Dell Inspiron 17R inch Core i3 Review
Dell’s flagship consumer notebook category continues to be a popular choice for those looking at a run-of-the-mill mid range Laptop setup. In this review and accompanying videos, we take a look at the largest in the Inspiron family. The 17 inch edition.
Like all Desktop replacements, 17 inch notebooks are not built for their ease of carrying and moving around the house. You won’t be placing this in your backpack often and its not exactly an ideal choice to place on your fold out table on an airplane either. Their big, and built for those who need to literally replace their desktop machine but still want to occasionally take the machine to another location if the need arises. Owing to their large form factor, additional features can be found on these machines that would otherwise be absent from their smaller 15 and 13 inch cousins. One thing you’ll notice is the large full size keyboard complete with an numeric keypad. The Inspiron 17R is a joy to type on and features some quick launch keys, which allow for control of the Wifi, battery life, volume and display brightness.
From the outside, the build quality isn’t bad either, considering its made of multiple parts, around the hinge the plastic has a slightly flimsy feel. When holding the machine in one hand (not something you’ll be doing for long) you can feel the frame of the computer move and collapse slightly on one side. However the machine feels sturdy and durable. But only years of use can really confirm that.
The specs of the entry level 17 inch model we got our hands on are as follows.
CPU: Intel Core i3 350M 2.26 ghz
Display: 17.3 Wled HD Res: 1600 x 900 with True Life
Memory 3GB DDR 3 RAM
Storage: 250GB Hard drive.
Weight: 6.36 pounds.
All for the incredibly competitive price of just €567. A bargain in our view.
The inputs are as expected for such a notebook, on the left side 1 VGA, HDMI port, Ethernet, 2 USB ports, a large fan and vent beside the power port. On the right side you’ll find a microphone port, headphone jack, 2 more USB ports, sd/mmc port and a DVD drive. The trackpad is built into the aluminum part of the palm rest. Trackpads that are completely flush with the surface of any notebook can be hit and miss at times, although esthetically they can look quite nice, we don’t recommend you eat any marmalade sandwiches, while using it. Any sticky substances on ones fingers can result in an noticeable reduction in sensitivity of the trackpad.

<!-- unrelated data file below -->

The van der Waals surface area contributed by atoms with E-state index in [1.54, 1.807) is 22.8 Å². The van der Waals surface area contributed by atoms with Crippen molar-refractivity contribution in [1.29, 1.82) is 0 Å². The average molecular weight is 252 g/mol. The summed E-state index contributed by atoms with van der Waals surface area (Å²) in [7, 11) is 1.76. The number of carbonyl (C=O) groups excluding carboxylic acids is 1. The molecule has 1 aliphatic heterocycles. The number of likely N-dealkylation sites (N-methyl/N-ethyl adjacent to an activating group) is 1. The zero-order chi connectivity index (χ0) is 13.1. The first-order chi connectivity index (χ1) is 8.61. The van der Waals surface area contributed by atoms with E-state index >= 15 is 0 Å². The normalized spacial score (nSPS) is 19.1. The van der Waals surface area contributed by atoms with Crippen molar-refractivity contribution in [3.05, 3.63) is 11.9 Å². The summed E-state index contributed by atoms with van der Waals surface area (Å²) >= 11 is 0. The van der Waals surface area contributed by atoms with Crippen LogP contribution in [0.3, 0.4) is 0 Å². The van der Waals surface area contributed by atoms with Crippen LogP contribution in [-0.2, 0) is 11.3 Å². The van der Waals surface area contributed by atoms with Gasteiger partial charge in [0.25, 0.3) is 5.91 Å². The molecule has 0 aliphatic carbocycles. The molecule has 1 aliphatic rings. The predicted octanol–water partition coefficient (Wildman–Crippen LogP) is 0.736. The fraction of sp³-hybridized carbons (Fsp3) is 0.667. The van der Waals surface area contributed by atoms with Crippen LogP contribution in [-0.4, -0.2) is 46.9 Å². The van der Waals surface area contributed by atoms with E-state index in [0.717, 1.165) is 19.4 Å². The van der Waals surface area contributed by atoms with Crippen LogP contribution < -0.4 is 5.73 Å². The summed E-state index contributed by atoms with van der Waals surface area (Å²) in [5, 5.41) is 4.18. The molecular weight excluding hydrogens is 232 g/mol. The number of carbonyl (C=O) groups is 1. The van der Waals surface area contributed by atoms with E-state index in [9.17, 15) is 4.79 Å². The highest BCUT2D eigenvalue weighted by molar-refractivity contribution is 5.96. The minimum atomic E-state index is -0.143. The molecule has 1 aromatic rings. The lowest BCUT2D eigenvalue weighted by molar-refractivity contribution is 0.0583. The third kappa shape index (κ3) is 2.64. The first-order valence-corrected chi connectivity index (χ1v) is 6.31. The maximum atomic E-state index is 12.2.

The display quality is only average, not the worst I’ve used but photography and graphic professionals will need to be aware that this is not the machine for gauging correct color. The viewing angle is poor as colors gradually become washed out when viewing the screen from any angle other than very straight on or something close to it.
Similarly to the Dell Vostro I reviewed several years ago, cooling is a major issue. Do anything even remotely processor intensive, that includes flash videos like watching Youtube, the machine becomes very loud and very hot. The vent at the side frequently spews out hot air, so I wouldn’t be confident leaving the machine lying on a bed or soft surface that will absorb much heat. Although many will argue that you get what you pay for in this regard. It’s my view that at this stage, these affordable mid-range notebooks need to move on from these kinds of hang ups. The resultant temperature increase has a dramatic effect on system performance, which is a shame because it can often make direct benchmark comparisons more difficult when a PC is handicapped in this way.
Windows 7 performs admirably, albeit with some proprietary Dell bloatware preinstalled, in the form of an annoying and largely redundant quick launch Dock at the top of the screen. We found this more of a hinderance than a help as you can accidentally click on it when attempting to type in a new URL address in Internet Explorer for example. Further more, Windows 7 already has a ‘Dock-like’ taskbar at the bottom of the screen, which allows you to pin applications to it so theres really no point having another extraneous UI application taking up valuable system run time and memory upon startup. Our recommendation is to head for the control panel and uninstall the application at your earliest convenience. Other than this small gripe, performance is snappy and responsive.
Battery life estimates of 2.5 to 3 hours are surprisingly accurate for basic text editing and light Web surfing at low display brightness settings. However, Flash video, i.e YouTube or making use of the Media Centre, watching DVDs will probably give you a more modest 50 to 60 minutes at the most. Of course, being a desktop replacement Notebook you’ll probably have the machine plugged in at one location most of the time so battery life from a practical day-to-day use standpoint can be seen as a non issue.
In conclusion, the Inspiron 17R makes for a solid work capable and media centre friendly notebook PC. Desktop replacements are not for everyones needs or tastes but are specific to a few who want the best of a desktop with the occasional mobility of a laptop. Despite some cooling issues and questionable build quality of some plastics used in the hinge system, any small issues could be considered nitpicking when looking at the price point. It’s a bargain machine with reasonable specifications. Plus who doesn’t love a choice of color options?
Watch the Unboxing video of the 17R here:
Watch the Review video of the 17R here:
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